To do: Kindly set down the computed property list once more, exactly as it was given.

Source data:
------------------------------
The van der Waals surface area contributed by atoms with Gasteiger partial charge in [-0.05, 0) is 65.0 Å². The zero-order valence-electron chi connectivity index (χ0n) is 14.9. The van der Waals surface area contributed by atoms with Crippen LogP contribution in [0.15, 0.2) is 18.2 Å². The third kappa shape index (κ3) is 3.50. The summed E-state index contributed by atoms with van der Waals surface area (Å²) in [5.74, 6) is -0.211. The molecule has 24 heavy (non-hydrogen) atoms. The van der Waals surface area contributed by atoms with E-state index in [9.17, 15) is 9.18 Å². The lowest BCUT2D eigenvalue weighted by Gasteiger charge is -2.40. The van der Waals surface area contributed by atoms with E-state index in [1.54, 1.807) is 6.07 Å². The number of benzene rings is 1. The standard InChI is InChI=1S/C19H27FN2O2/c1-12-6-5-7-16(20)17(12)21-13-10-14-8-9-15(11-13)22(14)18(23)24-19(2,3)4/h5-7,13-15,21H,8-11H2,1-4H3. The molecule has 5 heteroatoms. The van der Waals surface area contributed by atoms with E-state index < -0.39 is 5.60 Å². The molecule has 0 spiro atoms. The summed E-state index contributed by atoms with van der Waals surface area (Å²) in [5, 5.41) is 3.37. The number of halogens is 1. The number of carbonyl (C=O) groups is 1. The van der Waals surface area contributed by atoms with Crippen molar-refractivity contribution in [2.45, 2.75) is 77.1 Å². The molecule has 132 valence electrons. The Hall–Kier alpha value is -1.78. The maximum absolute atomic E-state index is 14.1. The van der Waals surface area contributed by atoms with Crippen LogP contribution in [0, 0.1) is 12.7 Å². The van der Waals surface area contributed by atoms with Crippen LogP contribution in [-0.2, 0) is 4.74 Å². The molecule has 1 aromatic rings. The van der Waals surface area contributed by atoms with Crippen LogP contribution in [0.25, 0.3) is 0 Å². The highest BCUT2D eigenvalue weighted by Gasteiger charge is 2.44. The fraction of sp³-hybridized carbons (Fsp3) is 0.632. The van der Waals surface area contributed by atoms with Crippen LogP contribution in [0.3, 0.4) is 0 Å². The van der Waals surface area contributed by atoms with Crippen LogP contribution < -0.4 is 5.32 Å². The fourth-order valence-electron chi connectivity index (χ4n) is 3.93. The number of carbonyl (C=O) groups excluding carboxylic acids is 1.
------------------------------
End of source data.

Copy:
The van der Waals surface area contributed by atoms with Gasteiger partial charge in [-0.05, 0) is 65.0 Å². The zero-order valence-electron chi connectivity index (χ0n) is 14.9. The van der Waals surface area contributed by atoms with Crippen LogP contribution in [0.15, 0.2) is 18.2 Å². The third kappa shape index (κ3) is 3.50. The summed E-state index contributed by atoms with van der Waals surface area (Å²) in [5.74, 6) is -0.211. The molecule has 24 heavy (non-hydrogen) atoms. The van der Waals surface area contributed by atoms with E-state index in [9.17, 15) is 9.18 Å². The lowest BCUT2D eigenvalue weighted by Gasteiger charge is -2.40. The van der Waals surface area contributed by atoms with E-state index in [1.54, 1.807) is 6.07 Å². The number of benzene rings is 1. The standard InChI is InChI=1S/C19H27FN2O2/c1-12-6-5-7-16(20)17(12)21-13-10-14-8-9-15(11-13)22(14)18(23)24-19(2,3)4/h5-7,13-15,21H,8-11H2,1-4H3. The molecule has 5 heteroatoms. The van der Waals surface area contributed by atoms with E-state index < -0.39 is 5.60 Å². The molecule has 0 spiro atoms. The summed E-state index contributed by atoms with van der Waals surface area (Å²) in [5, 5.41) is 3.37. The number of halogens is 1. The number of carbonyl (C=O) groups is 1. The van der Waals surface area contributed by atoms with Crippen molar-refractivity contribution in [2.45, 2.75) is 77.1 Å². The molecule has 132 valence electrons. The Hall–Kier alpha value is -1.78. The maximum absolute atomic E-state index is 14.1. The van der Waals surface area contributed by atoms with Crippen LogP contribution in [0, 0.1) is 12.7 Å². The van der Waals surface area contributed by atoms with Crippen LogP contribution in [-0.2, 0) is 4.74 Å². The molecule has 1 aromatic rings. The van der Waals surface area contributed by atoms with Crippen LogP contribution in [0.25, 0.3) is 0 Å². The highest BCUT2D eigenvalue weighted by Gasteiger charge is 2.44. The fraction of sp³-hybridized carbons (Fsp3) is 0.632. The van der Waals surface area contributed by atoms with Crippen LogP contribution in [0.3, 0.4) is 0 Å². The van der Waals surface area contributed by atoms with Crippen LogP contribution < -0.4 is 5.32 Å². The fourth-order valence-electron chi connectivity index (χ4n) is 3.93. The number of carbonyl (C=O) groups excluding carboxylic acids is 1.